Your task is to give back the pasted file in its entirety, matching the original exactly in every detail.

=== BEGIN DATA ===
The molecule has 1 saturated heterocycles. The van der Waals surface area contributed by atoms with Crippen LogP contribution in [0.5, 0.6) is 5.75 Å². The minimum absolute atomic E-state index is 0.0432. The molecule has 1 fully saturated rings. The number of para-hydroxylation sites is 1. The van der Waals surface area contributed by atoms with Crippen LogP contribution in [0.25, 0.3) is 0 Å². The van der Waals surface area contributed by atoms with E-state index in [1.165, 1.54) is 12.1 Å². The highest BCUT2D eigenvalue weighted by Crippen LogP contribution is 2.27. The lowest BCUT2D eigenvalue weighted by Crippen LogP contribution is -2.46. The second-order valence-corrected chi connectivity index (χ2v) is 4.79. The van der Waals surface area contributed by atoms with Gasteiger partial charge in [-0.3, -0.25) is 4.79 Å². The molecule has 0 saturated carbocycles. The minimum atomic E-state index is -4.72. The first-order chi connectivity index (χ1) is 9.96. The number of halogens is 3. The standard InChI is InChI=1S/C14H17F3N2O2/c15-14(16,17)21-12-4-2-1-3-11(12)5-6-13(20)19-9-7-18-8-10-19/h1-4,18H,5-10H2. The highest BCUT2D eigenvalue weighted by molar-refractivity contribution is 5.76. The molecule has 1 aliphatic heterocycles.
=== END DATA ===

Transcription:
The molecule has 1 saturated heterocycles. The van der Waals surface area contributed by atoms with Crippen LogP contribution in [0.5, 0.6) is 5.75 Å². The minimum absolute atomic E-state index is 0.0432. The molecule has 1 fully saturated rings. The number of para-hydroxylation sites is 1. The van der Waals surface area contributed by atoms with Crippen LogP contribution in [0.25, 0.3) is 0 Å². The van der Waals surface area contributed by atoms with E-state index in [1.165, 1.54) is 12.1 Å². The highest BCUT2D eigenvalue weighted by Crippen LogP contribution is 2.27. The lowest BCUT2D eigenvalue weighted by Crippen LogP contribution is -2.46. The second-order valence-corrected chi connectivity index (χ2v) is 4.79. The van der Waals surface area contributed by atoms with Gasteiger partial charge in [-0.3, -0.25) is 4.79 Å². The molecule has 0 saturated carbocycles. The minimum atomic E-state index is -4.72. The first-order chi connectivity index (χ1) is 9.96. The number of halogens is 3. The standard InChI is InChI=1S/C14H17F3N2O2/c15-14(16,17)21-12-4-2-1-3-11(12)5-6-13(20)19-9-7-18-8-10-19/h1-4,18H,5-10H2. The highest BCUT2D eigenvalue weighted by molar-refractivity contribution is 5.76. The molecule has 1 aliphatic heterocycles.